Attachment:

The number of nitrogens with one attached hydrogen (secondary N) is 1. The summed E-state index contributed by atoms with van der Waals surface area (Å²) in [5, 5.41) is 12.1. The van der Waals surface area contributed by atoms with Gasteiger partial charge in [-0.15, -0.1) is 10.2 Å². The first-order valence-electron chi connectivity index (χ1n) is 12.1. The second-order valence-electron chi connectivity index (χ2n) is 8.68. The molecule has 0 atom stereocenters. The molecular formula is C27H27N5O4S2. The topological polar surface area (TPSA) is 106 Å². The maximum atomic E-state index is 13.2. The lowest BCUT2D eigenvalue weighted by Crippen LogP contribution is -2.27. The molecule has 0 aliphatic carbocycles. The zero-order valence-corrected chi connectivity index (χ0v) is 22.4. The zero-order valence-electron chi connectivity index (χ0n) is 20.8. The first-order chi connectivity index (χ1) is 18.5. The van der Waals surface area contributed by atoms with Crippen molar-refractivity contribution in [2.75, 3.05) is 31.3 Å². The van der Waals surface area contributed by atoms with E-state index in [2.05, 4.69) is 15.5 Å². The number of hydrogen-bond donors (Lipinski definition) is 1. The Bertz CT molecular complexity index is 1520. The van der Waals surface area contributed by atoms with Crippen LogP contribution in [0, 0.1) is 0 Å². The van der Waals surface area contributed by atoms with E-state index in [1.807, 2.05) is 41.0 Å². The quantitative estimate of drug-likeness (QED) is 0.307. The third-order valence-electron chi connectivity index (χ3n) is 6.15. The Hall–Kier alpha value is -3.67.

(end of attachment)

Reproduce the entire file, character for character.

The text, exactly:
The number of nitrogens with one attached hydrogen (secondary N) is 1. The summed E-state index contributed by atoms with van der Waals surface area (Å²) in [5, 5.41) is 12.1. The van der Waals surface area contributed by atoms with Gasteiger partial charge in [-0.15, -0.1) is 10.2 Å². The first-order valence-electron chi connectivity index (χ1n) is 12.1. The second-order valence-electron chi connectivity index (χ2n) is 8.68. The molecule has 0 atom stereocenters. The molecular formula is C27H27N5O4S2. The topological polar surface area (TPSA) is 106 Å². The maximum atomic E-state index is 13.2. The lowest BCUT2D eigenvalue weighted by Crippen LogP contribution is -2.27. The molecule has 0 aliphatic carbocycles. The zero-order valence-corrected chi connectivity index (χ0v) is 22.4. The zero-order valence-electron chi connectivity index (χ0n) is 20.8. The first-order chi connectivity index (χ1) is 18.5. The van der Waals surface area contributed by atoms with Crippen molar-refractivity contribution in [2.75, 3.05) is 31.3 Å². The van der Waals surface area contributed by atoms with E-state index in [2.05, 4.69) is 15.5 Å². The number of hydrogen-bond donors (Lipinski definition) is 1. The Bertz CT molecular complexity index is 1520. The van der Waals surface area contributed by atoms with Crippen LogP contribution in [0, 0.1) is 0 Å². The van der Waals surface area contributed by atoms with E-state index in [1.807, 2.05) is 41.0 Å². The quantitative estimate of drug-likeness (QED) is 0.307. The third-order valence-electron chi connectivity index (χ3n) is 6.15. The Hall–Kier alpha value is -3.67.